A Quick Note on LCS Aces

Based on Average Runs Prevented, the following pitchers are among the Top 20 percent of all starters in the 2018 MLB. This is a brief table demonstrating their overall League Championship Series performances to date:

LCS “Aces” (Top 20% MLB SP) Average Runs Prevented LCS IP LCS RA RA9
Chris Sale – BOS 45 4.0 2 4.50
Justin Verlander – HOU 43 12.0 6 4.50
Gerrit Cole – HOU 31 6.0 5 7.50
Walker Buehler – LAN 22 7.0 4 5.14
Clayton Kershaw – LAN 21 10.0 6 5.40
Charlie Morton – HOU 20 2.3 3 11.74
David Price – BOS 18 10.7 4 3.36
Hyun-jin Ryu – LAN 16 4.3 2 4.19
Ross Stripling – LAN 16 DNP DNP n.a.
Eduardo Rodriguez – BOS 13 1.0 0 0.00
Steven Wright – BOS 11 DNP DNP n.a.
Wade Miley – MIL 10 5.7 0 0.00
Hector Velazquez – BOS 10 DNP DNP n.a.
Dallas Keuchel – HOU 10 5.0 2 3.60
Jhoulys Chacin – MIL 9 5.3 0 0.00
Framber Valdez – HOU 8 DNP DNP n.a.

The playoffs present an uneven environment for predicting (or even projecting) potential pitching performances.

First, there’s the “any given day” concern, which holds that in any given day your starting pitcher simply might not have their stuff; this happens regularly throughout a 162-game season, but pitchers typically have anywhere from 10 to 20 to 30 additional starts in which to make adjustments. For example, Blake Snell, the best pitcher in the MLB according to Average Runs Prevented, allowed five runs twice, four runs once, and three runs once; Wade Miley, the Brewers’ best starter by Average Runs Prevented, allowed four runs twice and three runs twice. On those particular days, both of these solid-to-great pitchers were not of great use to their club (the bats would have to pick them up!), but over 12 additional starts for Miley and 26 additional starts for Snell, adjustments held up. The Brewers have even seen this with Clayton Kershaw, who got hit hard in Game One before adjusting for Game Five of the LCS.

Second, the playoffs are an absurdly uneven environment in terms of distributing runs. On average, each team is scoring approximately 3.9 runs per game in the 2018 playoffs thus far, which is notably lower than the regular season environment. So on the whole one might expect that better pitching prevails, even against the best offenses. But this really is not the case; in 26 games, the road team has scored more than four runs 11 times, while the home team has scored more than four runs 9 times. Thus 38 percent of the time a batting team has been better than average, and 12 percent of the time a batting team has been exactly average (four runs scored). Batting teams have been resilient in making adjustments, and the ratio of average or better games leads to questions about the extent to which “pitching wins championships” (if pitching is “better than average” half the time, it’s not clear that that’s the resounding vote in favor of loading up on elite pitching in order to win in the playoffs).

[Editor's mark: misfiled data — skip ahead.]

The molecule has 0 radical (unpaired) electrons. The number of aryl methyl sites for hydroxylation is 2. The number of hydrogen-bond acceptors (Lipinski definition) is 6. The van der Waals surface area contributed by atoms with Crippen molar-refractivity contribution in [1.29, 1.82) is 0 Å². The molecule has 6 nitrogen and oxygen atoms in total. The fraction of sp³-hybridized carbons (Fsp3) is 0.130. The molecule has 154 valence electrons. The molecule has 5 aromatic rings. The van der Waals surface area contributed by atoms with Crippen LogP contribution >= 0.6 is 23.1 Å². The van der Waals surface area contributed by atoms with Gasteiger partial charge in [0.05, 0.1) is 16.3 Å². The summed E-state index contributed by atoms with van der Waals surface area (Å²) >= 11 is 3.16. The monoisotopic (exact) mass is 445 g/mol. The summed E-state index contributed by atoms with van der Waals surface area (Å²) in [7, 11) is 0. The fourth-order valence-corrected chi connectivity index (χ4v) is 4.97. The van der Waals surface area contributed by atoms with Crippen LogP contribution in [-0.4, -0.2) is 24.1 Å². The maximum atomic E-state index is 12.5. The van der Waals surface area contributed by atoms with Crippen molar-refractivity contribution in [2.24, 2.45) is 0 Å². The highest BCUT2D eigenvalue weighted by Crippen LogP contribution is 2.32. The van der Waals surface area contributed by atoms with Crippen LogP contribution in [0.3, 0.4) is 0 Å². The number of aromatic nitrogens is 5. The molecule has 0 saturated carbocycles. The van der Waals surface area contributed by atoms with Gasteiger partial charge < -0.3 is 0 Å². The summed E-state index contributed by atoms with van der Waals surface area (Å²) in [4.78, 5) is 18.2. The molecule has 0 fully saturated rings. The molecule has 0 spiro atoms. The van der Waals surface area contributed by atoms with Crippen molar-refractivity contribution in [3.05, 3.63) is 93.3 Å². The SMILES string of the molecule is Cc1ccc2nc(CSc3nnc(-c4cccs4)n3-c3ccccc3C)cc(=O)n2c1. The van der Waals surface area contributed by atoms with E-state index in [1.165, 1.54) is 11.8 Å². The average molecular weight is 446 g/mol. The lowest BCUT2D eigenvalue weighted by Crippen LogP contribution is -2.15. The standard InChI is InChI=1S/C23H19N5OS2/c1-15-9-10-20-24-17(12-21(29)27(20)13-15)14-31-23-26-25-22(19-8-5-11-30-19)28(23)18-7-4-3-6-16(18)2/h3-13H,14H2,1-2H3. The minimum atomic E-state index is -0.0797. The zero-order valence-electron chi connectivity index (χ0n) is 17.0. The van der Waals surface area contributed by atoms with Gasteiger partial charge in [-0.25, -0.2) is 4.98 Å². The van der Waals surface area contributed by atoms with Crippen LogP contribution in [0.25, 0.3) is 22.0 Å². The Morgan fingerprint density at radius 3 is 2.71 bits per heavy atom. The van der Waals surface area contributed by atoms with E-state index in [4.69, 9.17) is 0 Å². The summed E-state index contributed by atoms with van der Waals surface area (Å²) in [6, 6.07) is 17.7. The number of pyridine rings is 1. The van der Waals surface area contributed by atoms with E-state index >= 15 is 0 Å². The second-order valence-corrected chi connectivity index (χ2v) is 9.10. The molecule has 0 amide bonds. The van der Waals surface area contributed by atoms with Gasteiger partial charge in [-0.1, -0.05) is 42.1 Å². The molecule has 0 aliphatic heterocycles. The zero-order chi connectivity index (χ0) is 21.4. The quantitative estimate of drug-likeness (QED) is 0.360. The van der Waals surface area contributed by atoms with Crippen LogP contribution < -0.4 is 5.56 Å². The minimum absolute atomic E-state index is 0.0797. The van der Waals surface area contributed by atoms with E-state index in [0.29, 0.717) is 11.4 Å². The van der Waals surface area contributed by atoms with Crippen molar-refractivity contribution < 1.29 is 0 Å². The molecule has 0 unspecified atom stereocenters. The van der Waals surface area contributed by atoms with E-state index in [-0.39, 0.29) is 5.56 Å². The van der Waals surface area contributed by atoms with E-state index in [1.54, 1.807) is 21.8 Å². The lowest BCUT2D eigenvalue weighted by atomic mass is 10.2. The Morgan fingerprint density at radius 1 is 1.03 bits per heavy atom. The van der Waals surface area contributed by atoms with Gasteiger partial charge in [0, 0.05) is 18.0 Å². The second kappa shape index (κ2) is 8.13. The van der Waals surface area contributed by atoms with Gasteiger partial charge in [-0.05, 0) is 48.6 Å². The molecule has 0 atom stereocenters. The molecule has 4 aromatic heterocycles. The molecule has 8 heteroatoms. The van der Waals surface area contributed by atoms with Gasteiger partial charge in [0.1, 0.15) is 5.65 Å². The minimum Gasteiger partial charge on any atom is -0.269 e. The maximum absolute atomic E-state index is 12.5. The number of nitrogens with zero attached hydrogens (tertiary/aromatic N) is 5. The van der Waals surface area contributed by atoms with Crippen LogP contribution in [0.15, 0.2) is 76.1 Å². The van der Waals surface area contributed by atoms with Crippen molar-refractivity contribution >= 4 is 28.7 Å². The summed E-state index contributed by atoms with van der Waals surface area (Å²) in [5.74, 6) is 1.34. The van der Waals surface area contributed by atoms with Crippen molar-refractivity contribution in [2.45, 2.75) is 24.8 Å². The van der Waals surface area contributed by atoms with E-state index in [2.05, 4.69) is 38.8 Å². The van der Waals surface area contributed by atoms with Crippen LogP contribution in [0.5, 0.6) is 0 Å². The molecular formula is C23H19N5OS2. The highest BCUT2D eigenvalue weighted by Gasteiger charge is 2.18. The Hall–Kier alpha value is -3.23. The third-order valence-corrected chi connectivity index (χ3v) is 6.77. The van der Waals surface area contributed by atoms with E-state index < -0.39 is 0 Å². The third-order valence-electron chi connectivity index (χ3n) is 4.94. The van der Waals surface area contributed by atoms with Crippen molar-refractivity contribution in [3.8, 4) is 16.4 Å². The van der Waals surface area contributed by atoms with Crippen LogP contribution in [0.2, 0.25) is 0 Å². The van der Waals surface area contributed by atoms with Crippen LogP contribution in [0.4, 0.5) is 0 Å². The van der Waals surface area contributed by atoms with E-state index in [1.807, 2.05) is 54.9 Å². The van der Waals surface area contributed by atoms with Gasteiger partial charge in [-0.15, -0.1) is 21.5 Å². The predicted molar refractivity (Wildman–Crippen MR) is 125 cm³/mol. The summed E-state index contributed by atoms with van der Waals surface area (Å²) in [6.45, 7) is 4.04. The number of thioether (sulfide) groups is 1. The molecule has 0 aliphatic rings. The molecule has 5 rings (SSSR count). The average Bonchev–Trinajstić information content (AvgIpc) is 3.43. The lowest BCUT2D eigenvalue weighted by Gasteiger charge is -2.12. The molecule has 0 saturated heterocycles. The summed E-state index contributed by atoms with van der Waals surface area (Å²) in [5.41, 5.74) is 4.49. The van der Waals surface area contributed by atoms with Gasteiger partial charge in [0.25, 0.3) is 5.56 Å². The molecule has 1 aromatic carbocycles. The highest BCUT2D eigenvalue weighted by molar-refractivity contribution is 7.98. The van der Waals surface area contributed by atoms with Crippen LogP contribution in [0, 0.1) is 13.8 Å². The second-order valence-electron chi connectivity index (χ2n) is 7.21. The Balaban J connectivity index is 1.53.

Third, regular season runs prevention figures should not be expected to hold up even in that same season’s playoffs, for the playoffs are not a “war against attrition” (as are 162 games). Instead, the playoffs force teams to make roster decisions to typically stick with their very best players for five-to-seven games, disallowing in-series roster moves (with the exception of injuries). This results in extremely uneven roster management, and example of which could be Craig Counsell leaning on three of his elite relievers rather than using his whole group of relief pitchers for much of the playoffs.

Finally, it’s worth diving into the particular match-ups that occur in each series. For example, both the Dodgers and Brewers bats have been held “cold” throughout the NLCS, averaging 3.20 Runs Scored per Game each (yes, the NLCS is “tied” at 16 runs apiece). Ironically, the Dodgers ace pitchers have not been as strong as their bullpen throughout the series, whereas it’s been the Brewers starting pitching that has notably out-performed the excellent bullpen. Both of these facts can be analyzed on a match-up by match-up basis given the nature of a short series; one particular relief move truly can neutralize a batter, or backfire. In terms of Houston, their “true ace” rotation was generally crushed by Red Sox bats, which is worth underscoring: the Red Sox had the best offense in the playoffs, the Astros the best pitching, and Boston still managed to score 29 runs over five games (a good total in any environment).

I’m not saying this to discourage discussion about aces (yes, everybody likes elite starting pitching), or to suggest that pitching is not important (it is!). I simply wish to emphasize that (a) regular season pitching quality does not categorically translate to playoff pitching quality, (b) you can stress the individual match-ups in a short series where each team is leaning on a very small percentage of their organization, and (c) you should not rely on bumper sticker narratives. Pitching wins championships, except for when hitting does.

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